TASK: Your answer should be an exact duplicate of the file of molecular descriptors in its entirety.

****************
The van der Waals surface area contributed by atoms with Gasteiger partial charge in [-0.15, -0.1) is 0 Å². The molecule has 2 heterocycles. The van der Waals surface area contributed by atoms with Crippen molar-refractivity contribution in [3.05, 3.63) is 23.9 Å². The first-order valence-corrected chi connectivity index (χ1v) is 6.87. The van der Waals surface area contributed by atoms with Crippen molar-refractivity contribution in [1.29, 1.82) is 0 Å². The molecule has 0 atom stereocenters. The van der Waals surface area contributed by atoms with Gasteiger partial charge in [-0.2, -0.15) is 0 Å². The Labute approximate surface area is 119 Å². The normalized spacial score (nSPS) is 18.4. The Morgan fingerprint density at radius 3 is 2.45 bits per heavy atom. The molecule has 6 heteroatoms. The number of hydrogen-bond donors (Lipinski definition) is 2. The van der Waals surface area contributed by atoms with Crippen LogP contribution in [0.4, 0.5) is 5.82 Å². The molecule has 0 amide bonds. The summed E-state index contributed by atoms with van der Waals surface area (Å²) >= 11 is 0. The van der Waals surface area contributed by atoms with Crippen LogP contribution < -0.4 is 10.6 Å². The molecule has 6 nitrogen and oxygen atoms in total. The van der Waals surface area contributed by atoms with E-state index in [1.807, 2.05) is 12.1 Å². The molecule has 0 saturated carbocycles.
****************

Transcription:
The van der Waals surface area contributed by atoms with Gasteiger partial charge in [-0.15, -0.1) is 0 Å². The molecule has 2 heterocycles. The van der Waals surface area contributed by atoms with Crippen molar-refractivity contribution in [3.05, 3.63) is 23.9 Å². The first-order valence-corrected chi connectivity index (χ1v) is 6.87. The van der Waals surface area contributed by atoms with Crippen molar-refractivity contribution in [1.29, 1.82) is 0 Å². The molecule has 0 atom stereocenters. The van der Waals surface area contributed by atoms with Gasteiger partial charge in [-0.2, -0.15) is 0 Å². The Labute approximate surface area is 119 Å². The normalized spacial score (nSPS) is 18.4. The Morgan fingerprint density at radius 3 is 2.45 bits per heavy atom. The molecule has 6 heteroatoms. The number of hydrogen-bond donors (Lipinski definition) is 2. The van der Waals surface area contributed by atoms with Crippen LogP contribution in [0.4, 0.5) is 5.82 Å². The molecule has 0 amide bonds. The summed E-state index contributed by atoms with van der Waals surface area (Å²) >= 11 is 0. The van der Waals surface area contributed by atoms with Crippen LogP contribution < -0.4 is 10.6 Å². The molecule has 6 nitrogen and oxygen atoms in total. The van der Waals surface area contributed by atoms with E-state index in [1.807, 2.05) is 12.1 Å². The molecule has 0 saturated carbocycles.